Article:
I discovered my treasure wasn’t Jesus and it broke me.
It happened in 2010 when I traveled to Kenya with Compassion International on a blogging trip –the journey that led to starting Mercy House Global.
I identified with this confession: “I avoided coming to visit the poor . . . for a long time. I was afraid my heart would be broken by their condition. Instead, today, I found my heart broken by my condition,” Ken David.
I’ve spent the time since seeking my satisfaction in Jesus. Don’t get me wrong. I was a good person, a faithful wife, an intentional mother, and a regular churchgoer, but I was satisfying myself with treasures that would not last. I was full of things that left me feeling empty. I was pious and judged those who weren’t like me, and I was wrecked when I discovered just how poor I really was. I was the rich young ruler. I was the Christian that David Platt referred to in his book Radical:
So what is the difference between someone who willfully indulges in sexual pleasures while ignoring the Bible on moral purity and someone who willfully indulges in the selfish pursuit of more and more material possessions while ignoring the Bible on caring for the poor? The difference is that one involves a social taboo in the church and the other involves the social norm in the church.
I had always thought that what I had been given was a blessing for me to keep rather than a gift for me to share with others. But hoarding didn’t satisfy me like I thought it would. Instead it robbed me of joy. And worse, I was teaching my children the same thing by living a poor example in front of them.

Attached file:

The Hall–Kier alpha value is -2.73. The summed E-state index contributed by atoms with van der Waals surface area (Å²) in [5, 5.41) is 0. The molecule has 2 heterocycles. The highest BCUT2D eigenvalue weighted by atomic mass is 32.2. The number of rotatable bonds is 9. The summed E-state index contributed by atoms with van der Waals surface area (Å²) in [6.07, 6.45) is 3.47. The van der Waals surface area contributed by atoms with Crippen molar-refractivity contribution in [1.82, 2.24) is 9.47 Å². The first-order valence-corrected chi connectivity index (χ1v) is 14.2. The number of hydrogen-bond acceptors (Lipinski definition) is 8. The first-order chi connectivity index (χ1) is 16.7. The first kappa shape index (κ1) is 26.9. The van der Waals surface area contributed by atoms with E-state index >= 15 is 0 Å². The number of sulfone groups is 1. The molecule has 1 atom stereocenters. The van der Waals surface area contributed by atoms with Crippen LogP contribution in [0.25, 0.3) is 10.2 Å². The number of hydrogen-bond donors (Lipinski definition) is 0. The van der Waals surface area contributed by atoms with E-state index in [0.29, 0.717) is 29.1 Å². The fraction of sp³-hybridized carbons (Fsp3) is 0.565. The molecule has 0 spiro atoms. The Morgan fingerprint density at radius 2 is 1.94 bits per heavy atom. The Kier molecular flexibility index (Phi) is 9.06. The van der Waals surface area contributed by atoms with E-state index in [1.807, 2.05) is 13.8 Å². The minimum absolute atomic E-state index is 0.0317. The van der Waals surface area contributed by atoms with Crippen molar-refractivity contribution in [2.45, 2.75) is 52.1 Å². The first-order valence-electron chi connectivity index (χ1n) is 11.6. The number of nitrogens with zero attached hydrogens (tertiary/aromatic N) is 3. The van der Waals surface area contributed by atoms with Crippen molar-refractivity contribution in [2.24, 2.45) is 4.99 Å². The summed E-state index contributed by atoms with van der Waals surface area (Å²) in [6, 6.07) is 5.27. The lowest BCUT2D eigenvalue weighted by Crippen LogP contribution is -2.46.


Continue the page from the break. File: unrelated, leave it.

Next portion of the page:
In our culture, we consider ourselves blessed when we take an account of all we have. But when I really considered my “blessed” life full of stuff, I discovered I was actually just selfish.
When we are blessed with money or possessions—or robbed of them—is it a blessing or a test? In The Treasure Principle, a tiny book on giving that packs a powerful punch, Randy Alcorn states:
God comes right out and tells us why He gives us more money than we need. It’s not so we can find more ways to spend it. It’s not so we can indulge ourselves and spoil our children. It’s not so we can insulate ourselves from needing God’s provision.
It’s so we can give—generously.
When God provides more money, we often think, This is a blessing. Well, yes, but it would be just as scriptural to think, This is a test.
I have failed this test many times.
I spent a big chunk of my life seeing extra provision as a blessing for me and my family so that we could have more. But the more I got, the emptier I felt. When we started sharing what we’d been given, we discovered true joy: it is better to give than to receive.
“At the end of our lives we will not wish we had made more money, acquired more stuff, lived more comfortably, taken more vacations, watched more television, pursued greater retirement, or been more successful in the eyes of this world. Instead, we will wish we had given more of ourselves to living for the day when every nation, tribe, people, and language will bow around the throne and sing the praises of the Savior who delights in radical obedience and the God who deserves eternal worship.” David Platt
We are definitely blessed, but we don’t have to be selfish.
excerpt from Raising World Changers In A Changing World